(1650 – 1550 BCE)
Although the Second Intermediate period is generally considered to start at the beginning of the Thirteenth Dynasty, it is now thought that central authority was maintained until the later part of the dynasty. However, by the end of the dynasty, the obscure Fourteenth Dynasty had established an alternative power center in the eastern delta.
It is believed to have started when the Hyksos, who were invaders from West Asia, took over the eastern part of the Nile Delta (North-Eastern Egypt, the part closest to Asia), having their capital at Memphis. Nobody knows for sure who the Hyksos were, but they seem to have been Amorites, who spoke a Semitic language (related to Hebrew and Arabic) and came from the area around Syria and Israel, an area which had traded extensively with the Egyptians during the Middle Kingdom.
The Middle Kingdom
At an indeterminate point, the Middle Kingdom crumbled and control in the Delta broke apart into many smaller units centered on towns while another dynasty sprung up once more in Thebes. Perhaps as a result of the fragmentation of political power, the Thirteenth Dynasty lost control over Nubia and there is evidence to show that even Buhen was deserted at this point.
It was when the government center moved to Thebes following Merneferra Ay (c. 1695-1685). The 2nd Intermediate Period ended when an Egyptian monarch from Thebes, Ahmose, having driven the Hyksos from Avaris into Palestine, reunified Egypt, and established the 18th Dynasty, the start of the period known as the New Kingdom of Ancient Egypt.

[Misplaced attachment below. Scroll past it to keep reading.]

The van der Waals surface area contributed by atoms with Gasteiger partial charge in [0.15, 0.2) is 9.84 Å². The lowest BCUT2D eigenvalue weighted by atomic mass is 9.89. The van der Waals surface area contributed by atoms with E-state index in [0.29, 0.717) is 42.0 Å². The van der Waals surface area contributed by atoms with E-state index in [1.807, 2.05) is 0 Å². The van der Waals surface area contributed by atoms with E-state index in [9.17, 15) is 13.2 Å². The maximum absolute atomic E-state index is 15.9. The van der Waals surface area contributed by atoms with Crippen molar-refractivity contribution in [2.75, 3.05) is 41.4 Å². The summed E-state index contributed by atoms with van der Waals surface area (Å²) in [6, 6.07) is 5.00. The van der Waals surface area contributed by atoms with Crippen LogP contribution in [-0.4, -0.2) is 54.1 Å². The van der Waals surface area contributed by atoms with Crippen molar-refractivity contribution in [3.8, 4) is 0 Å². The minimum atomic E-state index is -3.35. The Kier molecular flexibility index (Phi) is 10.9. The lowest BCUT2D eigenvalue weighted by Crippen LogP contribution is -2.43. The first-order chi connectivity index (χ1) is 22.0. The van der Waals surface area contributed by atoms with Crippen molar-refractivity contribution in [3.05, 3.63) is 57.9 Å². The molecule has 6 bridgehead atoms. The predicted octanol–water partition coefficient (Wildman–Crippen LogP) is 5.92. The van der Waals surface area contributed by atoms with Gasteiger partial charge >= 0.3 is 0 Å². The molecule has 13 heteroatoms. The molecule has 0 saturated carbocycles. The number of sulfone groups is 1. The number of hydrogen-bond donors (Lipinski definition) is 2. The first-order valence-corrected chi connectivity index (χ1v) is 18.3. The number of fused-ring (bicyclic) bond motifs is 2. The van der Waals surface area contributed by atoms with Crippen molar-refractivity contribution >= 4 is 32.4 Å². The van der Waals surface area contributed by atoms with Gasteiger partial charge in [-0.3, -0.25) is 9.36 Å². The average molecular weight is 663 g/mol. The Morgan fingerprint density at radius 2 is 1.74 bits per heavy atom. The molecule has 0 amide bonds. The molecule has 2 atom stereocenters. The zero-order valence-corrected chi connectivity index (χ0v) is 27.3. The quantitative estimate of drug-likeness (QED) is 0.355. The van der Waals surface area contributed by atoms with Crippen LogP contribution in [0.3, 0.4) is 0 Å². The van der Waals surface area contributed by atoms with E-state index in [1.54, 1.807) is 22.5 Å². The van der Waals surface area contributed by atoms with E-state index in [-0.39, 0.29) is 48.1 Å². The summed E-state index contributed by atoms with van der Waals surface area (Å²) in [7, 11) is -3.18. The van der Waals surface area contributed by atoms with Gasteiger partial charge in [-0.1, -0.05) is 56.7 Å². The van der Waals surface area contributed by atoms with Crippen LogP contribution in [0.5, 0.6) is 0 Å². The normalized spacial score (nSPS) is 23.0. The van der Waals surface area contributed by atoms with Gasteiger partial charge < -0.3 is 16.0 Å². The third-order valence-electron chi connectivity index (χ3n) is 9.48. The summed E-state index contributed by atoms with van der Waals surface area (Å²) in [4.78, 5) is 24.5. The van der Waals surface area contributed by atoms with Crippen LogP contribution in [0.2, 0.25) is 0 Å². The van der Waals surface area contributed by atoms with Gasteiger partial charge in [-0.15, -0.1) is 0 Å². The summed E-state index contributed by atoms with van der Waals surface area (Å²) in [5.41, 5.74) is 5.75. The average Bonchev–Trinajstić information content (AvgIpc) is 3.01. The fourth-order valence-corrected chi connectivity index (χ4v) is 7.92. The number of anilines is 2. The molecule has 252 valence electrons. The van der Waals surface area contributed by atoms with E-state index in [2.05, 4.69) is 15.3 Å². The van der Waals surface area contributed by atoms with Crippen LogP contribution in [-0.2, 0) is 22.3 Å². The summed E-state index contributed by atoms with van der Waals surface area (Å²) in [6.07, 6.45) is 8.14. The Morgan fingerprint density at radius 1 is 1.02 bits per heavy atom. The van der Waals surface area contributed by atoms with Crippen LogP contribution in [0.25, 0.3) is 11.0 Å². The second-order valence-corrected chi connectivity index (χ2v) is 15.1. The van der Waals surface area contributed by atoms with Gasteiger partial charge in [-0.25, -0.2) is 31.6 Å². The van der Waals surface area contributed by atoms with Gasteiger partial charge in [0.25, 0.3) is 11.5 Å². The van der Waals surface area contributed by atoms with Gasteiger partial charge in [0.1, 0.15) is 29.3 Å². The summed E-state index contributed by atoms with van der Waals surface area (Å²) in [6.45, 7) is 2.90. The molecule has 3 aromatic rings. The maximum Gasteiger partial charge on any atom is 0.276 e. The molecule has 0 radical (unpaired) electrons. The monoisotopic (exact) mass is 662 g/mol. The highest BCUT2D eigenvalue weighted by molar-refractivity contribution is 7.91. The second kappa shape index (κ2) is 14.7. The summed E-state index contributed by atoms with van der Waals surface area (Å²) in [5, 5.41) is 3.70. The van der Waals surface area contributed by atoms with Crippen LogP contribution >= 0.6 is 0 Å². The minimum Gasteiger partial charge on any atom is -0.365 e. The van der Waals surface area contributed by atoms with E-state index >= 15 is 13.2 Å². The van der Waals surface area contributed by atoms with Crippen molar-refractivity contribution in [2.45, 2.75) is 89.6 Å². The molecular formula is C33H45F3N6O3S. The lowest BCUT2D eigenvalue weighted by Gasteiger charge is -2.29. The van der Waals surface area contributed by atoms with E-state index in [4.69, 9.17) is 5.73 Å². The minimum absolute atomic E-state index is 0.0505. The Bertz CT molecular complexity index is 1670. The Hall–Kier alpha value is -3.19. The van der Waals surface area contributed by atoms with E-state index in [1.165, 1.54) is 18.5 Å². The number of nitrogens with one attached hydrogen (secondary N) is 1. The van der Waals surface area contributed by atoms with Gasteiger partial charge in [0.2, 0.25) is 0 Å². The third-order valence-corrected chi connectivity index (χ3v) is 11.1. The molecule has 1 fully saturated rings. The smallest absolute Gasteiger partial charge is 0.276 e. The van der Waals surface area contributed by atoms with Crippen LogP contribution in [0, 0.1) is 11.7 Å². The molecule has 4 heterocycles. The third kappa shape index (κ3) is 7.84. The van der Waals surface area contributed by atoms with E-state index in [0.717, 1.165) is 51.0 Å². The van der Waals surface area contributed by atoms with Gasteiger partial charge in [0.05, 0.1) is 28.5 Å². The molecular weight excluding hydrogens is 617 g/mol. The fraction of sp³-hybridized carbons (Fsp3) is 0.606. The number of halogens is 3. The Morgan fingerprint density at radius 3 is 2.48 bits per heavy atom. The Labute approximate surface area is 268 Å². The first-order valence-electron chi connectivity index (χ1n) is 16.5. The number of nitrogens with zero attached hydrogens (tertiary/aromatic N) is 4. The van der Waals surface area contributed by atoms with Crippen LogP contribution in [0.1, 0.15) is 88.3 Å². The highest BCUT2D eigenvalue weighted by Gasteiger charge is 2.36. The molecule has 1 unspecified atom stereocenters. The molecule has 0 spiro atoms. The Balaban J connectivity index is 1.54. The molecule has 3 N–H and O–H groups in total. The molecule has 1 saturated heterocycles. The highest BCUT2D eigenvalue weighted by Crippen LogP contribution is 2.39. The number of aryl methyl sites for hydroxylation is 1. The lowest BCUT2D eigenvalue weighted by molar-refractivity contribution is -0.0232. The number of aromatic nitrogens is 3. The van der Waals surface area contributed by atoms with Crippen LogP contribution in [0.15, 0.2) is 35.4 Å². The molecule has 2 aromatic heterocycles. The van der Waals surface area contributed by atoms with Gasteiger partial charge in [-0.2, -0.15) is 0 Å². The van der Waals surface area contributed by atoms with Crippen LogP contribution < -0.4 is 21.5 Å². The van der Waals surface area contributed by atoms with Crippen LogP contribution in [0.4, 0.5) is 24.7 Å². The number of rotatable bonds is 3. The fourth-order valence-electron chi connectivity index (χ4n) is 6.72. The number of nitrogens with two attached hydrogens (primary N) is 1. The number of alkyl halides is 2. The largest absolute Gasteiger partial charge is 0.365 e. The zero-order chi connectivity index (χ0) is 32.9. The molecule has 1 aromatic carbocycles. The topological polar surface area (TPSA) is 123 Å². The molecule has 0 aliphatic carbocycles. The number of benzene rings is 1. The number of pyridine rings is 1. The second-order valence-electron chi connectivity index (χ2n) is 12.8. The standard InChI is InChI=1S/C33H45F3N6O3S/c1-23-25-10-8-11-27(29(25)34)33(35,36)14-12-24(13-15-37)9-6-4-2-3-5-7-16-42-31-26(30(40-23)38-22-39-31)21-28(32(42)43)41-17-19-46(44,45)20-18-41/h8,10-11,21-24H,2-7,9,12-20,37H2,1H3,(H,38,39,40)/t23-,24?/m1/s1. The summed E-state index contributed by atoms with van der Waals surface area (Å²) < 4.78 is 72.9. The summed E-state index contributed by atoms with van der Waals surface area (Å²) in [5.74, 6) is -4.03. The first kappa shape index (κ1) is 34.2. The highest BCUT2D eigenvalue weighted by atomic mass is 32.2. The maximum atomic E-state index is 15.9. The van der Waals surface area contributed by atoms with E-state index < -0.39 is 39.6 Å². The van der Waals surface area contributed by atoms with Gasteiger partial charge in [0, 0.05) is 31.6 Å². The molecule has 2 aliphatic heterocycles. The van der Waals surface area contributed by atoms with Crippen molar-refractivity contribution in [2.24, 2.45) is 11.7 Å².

This period saw the decline of the past thirteenth and fourteenth dynasties and the great increase in a number of the Asian population whom, bit by bit started to settle and spread in the whole land of Egypt. Through a number of fifty years, the Asians started to join forces and with their new skills, like ironwork and mastery of horses, invade Egypt.
The last rules of the Seventeenth Dynasty at Thebes began a campaign against the northern Hyksos rulers. King Seqenenre Tao’s bodily remains have been found with a fatal wounding to the head, which may have been suffered during a battle against them. The following rules were Kamose and Ahmose, who continued the battle against the Kingdom of Avaris. Ahmose I finally ended the Hyksos rule and as the instrument of the reunification of Egypt, he is credited with the founding of the Eighteenth Dynasty and thus the New Kingdom.